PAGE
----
We are celebrating LIHI’s 30th Anniversary with a Virtual Gala to raise funds for the future of Urban Rest Stops and Tiny House Villages so we can continue and expand these programs. The Gala is virtual and runs through November 14, so attend at your convenience. There are some fun items to bid on and an opportunity to donate. View the short video on LIHI that includes Rep. Frank Chopp, King County Councilmember Girmay Zahilay, Melinda Nichols of the LIHI Board and villagers.
~
Please join us!
~
In Solidarity!
~
Sharon Lee
Executive Director
~

Join the Virtual Gala Now!

Bidding Open! LIHI Virtual Gala & Auction

Join the Virtual Gala Now!

We are excited to invite you to attend our Virtual Gala & Auction right now! Watch our short Gala Video, bid on fun and exciting auction items (see pics below), and donate from now through November 14th.
 (Rocking Harley)
The Virtual Gala & Auction is LIHI’s main fundraiser for 2021. It supports Tiny Houses, Urban Rest Stops and Supportive Services. These crucial direct services help homeless people right now.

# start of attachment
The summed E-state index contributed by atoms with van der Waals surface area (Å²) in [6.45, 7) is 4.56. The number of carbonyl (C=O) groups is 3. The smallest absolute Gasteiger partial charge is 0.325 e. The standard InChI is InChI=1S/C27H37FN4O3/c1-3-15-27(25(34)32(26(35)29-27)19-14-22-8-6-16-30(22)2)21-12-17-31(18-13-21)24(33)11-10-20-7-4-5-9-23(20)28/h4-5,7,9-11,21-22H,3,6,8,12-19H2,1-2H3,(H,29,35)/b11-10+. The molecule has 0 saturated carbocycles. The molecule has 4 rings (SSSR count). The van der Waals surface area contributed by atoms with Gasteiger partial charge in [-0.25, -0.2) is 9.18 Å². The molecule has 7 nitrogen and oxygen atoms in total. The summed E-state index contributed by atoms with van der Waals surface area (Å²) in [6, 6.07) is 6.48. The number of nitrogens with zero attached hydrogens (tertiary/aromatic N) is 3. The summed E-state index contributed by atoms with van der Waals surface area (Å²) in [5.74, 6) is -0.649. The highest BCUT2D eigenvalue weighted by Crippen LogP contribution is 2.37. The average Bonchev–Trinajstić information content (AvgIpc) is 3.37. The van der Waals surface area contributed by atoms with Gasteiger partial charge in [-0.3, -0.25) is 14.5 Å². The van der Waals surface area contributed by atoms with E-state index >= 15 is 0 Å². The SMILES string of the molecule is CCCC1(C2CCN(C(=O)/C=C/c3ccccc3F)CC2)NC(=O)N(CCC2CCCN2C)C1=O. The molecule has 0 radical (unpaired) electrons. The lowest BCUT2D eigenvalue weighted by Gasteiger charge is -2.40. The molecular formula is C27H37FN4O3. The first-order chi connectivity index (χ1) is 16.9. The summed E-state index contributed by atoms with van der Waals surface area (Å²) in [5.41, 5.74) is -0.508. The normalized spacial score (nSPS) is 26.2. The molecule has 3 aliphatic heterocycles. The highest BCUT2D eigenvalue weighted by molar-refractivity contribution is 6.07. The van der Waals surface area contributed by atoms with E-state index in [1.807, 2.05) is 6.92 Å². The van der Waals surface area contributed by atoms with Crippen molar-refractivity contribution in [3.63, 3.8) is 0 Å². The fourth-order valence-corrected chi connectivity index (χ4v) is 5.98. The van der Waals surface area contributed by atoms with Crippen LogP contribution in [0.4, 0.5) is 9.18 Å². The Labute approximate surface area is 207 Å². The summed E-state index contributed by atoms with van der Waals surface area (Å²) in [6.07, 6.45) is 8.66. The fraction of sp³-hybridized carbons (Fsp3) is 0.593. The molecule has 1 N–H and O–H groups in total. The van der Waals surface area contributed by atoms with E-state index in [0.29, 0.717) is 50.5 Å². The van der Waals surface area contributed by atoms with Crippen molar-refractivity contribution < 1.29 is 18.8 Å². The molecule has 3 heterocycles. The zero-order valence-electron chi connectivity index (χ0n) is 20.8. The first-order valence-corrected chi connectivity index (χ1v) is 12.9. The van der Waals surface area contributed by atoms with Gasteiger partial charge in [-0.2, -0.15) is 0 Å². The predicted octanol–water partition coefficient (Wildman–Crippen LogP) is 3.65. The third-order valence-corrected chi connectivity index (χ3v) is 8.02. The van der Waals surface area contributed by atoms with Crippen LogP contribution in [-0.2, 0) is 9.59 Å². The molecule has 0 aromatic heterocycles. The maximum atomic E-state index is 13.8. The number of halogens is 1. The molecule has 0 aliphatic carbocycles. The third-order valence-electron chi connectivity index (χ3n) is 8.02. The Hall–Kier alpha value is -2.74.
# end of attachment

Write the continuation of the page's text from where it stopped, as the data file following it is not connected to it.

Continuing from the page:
(Bowl by Artist Matthew Patton)
Tiny House Villages in Seattle, Skyway, Tacoma, Olympia, and Bellingham provide homeless individuals and families with safe, private, warm shelter in a secure village setting. Case Managers have a great record of moving villagers into permanent housing.
(Tuxedo Cake from Macrina)
The Urban Rest Stops provide a clean, safe and welcoming facility in downtown Seattle and Ballard where individuals and families can use restrooms, showers, and laundry facilities at no cost to them. A shower and clean laundry is basic human dignity and can help homeless people obtain and keep jobs and housing while improving their health.
(El Gaucho and AQUA gift certificate)
Supportive Services are critically needed (with winter and the pandemic) to keep people safe and to ensure that families and individuals can access the necessary services.
(Dooney & Bourke Bag)
If you are unable to attend the Virtual Gala & Auction, you can donate now or send a check made out to “LIHI” to:
LIHI Gala
1253 S. Jackson St. Suite A
Seattle, WA 98144
(Harry & David’s Gift Basket)